God was pleased that Solomon preferred Wisdom over wealth and honor. In fact, God was so pleased with Solomon’s choice gave Solomon gave him all three gifts.
Throughout Scripture, Godly wisdom is more highly prized than all the other honors a man or woman could receive. And that is because God is always pleased with those who seek HIS wisdom.
Solomon wrote most of the book of Proverbs. Chapter 1 The proverbs of Solomon son of David, king of Israel: 2 for gaining wisdom and instruction; for understanding words of insight; 3 for receiving instruction in prudent behavior, doing what is right and just and fair;
4 for giving prudence to those who are simple, knowledge and discretion to the young—5 let the wise listen and add to their learning,
and let the discerning get guidance—6 for understanding proverbs and parables, the sayings and riddles of the wise. 7 The fear of the Lord is the beginning of knowledge, but fools despise wisdom and instruction.
So, for your wisdom and understanding, I share with you some of my favorite Proverbs to contemplate.
2:6 For the Lord gives wisdom; from his mouth come knowledge and understanding.
3:5,6 Trust in the Lord with all your heart and lean not on your own understanding; in all your ways submit to him, and he will make your paths straight.
6:6-8 Go to the ant, you sluggard; consider its ways and be wise! It has no commander, no overseer or ruler, yet it stores its provisions in summer and gathers its food at harvest.
10:26 As vinegar to the teeth and smoke to the eyes, so are sluggards to those who send them.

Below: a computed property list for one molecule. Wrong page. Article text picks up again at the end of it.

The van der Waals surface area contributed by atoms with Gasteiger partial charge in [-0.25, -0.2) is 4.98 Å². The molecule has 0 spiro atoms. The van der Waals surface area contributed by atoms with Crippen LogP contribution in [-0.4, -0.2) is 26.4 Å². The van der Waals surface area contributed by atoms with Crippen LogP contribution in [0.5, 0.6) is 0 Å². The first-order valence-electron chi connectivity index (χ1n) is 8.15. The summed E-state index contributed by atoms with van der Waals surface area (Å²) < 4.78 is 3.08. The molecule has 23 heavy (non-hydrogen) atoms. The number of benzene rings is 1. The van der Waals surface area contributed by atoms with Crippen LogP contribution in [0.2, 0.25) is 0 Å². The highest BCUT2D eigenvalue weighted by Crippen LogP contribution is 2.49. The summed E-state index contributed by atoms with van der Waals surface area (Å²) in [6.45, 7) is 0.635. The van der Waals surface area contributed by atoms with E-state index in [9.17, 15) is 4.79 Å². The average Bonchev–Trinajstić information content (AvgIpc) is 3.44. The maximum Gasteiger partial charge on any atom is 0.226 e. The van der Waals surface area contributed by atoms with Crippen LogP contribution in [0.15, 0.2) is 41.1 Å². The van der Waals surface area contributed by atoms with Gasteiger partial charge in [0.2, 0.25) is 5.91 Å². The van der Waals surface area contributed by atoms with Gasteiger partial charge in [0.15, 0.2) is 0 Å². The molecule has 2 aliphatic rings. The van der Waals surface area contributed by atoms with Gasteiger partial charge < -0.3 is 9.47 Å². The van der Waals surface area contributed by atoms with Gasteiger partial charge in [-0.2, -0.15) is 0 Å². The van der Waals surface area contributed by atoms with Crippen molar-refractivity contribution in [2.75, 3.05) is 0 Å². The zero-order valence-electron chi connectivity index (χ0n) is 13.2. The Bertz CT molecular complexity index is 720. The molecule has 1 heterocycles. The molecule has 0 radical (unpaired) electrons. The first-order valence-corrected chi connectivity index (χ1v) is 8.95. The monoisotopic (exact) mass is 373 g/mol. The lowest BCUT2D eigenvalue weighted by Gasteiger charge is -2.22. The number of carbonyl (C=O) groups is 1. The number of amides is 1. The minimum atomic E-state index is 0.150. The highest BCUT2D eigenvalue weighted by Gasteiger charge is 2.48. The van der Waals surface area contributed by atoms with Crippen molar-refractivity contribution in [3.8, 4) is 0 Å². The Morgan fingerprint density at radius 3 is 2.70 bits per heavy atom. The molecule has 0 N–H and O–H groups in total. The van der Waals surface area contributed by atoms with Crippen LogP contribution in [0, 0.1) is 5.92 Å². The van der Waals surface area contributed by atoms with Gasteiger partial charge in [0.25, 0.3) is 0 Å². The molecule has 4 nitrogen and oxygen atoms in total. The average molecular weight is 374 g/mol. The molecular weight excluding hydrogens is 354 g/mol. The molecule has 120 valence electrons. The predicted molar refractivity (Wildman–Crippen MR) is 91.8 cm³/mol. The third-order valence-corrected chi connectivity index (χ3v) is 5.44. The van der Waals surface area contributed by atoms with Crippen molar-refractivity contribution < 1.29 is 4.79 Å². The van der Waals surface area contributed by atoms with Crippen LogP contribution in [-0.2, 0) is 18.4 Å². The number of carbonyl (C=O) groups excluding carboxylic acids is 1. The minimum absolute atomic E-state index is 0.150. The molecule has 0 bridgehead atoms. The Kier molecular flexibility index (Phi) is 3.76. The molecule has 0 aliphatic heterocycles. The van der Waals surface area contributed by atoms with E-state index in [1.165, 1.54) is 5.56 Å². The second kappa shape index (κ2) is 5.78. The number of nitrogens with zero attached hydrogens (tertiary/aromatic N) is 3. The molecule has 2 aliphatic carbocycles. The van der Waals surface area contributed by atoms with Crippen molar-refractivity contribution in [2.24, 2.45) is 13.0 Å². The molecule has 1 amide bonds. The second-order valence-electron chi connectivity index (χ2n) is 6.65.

11:22 Like a gold ring in a pig’s snout is a beautiful woman who shows no discretion.
14:7 Stay away from a fool, for you will not find knowledge on their lips.
15:1 A gentle answer turns away wrath, but a harsh word stirs up anger.
17:1 Better a dry crust with peace and quiet than a house full of feasting, with strife.
22:1 A good name is more desirable than great riches; to be esteemed is better than silver or gold.
23:29-35 Who has woe? Who has sorrow? Who has strife? Who has complaints? Who has needless bruises? Who has bloodshot eyes?
Those who linger over wine, who go to sample bowls of mixed wine.
Do not gaze at wine when it is red, when it sparkles in the cup, when it goes down smoothly! In the end it bites like a snake and poisons like a viper. Your eyes will see strange sights, and your mind will imagine confusing things. You will be like one sleeping on the high seas, lying on top of the rigging. “They hit me,” you will say, “but I’m not hurt!
They beat me, but I don’t feel it! When will I wake up so I can find another drink?” (This pertains to drugs as well)
25:24 Better to live on a corner of the roof than share a house with a quarrelsome wife (or husband).
26:11 As a dog returns to its vomit, so fools repeat their folly.
26:18,19 Like a maniac shooting flaming arrows of death is one who deceives their neighbor and says, “I was only joking!”
27:15,16 A quarrelsome wife (or husband) is like the dripping of a leaky roof in a rainstorm; restraining her is like restraining the wind or grasping oil with the hand.
27:20 Death and Destruction are never satisfied, and neither are human eyes.